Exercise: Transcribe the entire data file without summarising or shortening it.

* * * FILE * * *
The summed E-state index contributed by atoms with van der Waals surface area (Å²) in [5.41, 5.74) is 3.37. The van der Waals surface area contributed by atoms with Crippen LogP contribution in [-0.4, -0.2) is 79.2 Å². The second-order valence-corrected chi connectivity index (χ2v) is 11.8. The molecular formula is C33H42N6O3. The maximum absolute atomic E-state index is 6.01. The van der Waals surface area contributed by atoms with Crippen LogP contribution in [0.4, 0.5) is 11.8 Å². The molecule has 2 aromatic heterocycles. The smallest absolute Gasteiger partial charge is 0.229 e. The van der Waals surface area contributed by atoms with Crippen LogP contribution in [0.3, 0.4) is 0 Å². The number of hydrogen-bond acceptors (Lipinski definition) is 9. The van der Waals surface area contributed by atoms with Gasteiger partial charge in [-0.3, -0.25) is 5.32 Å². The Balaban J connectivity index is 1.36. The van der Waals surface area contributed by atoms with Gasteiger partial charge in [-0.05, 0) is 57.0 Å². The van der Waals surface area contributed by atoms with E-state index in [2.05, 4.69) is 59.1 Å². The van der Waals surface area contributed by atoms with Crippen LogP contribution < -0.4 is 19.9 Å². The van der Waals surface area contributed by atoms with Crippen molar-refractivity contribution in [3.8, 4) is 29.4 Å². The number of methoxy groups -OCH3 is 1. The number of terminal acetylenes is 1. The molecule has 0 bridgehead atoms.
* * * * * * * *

The summed E-state index contributed by atoms with van der Waals surface area (Å²) in [5.41, 5.74) is 3.37. The van der Waals surface area contributed by atoms with Crippen LogP contribution in [-0.4, -0.2) is 79.2 Å². The second-order valence-corrected chi connectivity index (χ2v) is 11.8. The molecular formula is C33H42N6O3. The maximum absolute atomic E-state index is 6.01. The van der Waals surface area contributed by atoms with Crippen LogP contribution in [0.4, 0.5) is 11.8 Å². The molecule has 2 aromatic heterocycles. The smallest absolute Gasteiger partial charge is 0.229 e. The van der Waals surface area contributed by atoms with Crippen LogP contribution in [0.3, 0.4) is 0 Å². The number of hydrogen-bond acceptors (Lipinski definition) is 9. The van der Waals surface area contributed by atoms with Gasteiger partial charge in [-0.3, -0.25) is 5.32 Å². The Balaban J connectivity index is 1.36. The van der Waals surface area contributed by atoms with Gasteiger partial charge in [-0.05, 0) is 57.0 Å². The van der Waals surface area contributed by atoms with E-state index in [2.05, 4.69) is 59.1 Å². The van der Waals surface area contributed by atoms with Crippen LogP contribution < -0.4 is 19.9 Å². The van der Waals surface area contributed by atoms with Crippen molar-refractivity contribution in [3.8, 4) is 29.4 Å². The number of methoxy groups -OCH3 is 1. The number of terminal acetylenes is 1. The molecule has 0 bridgehead atoms.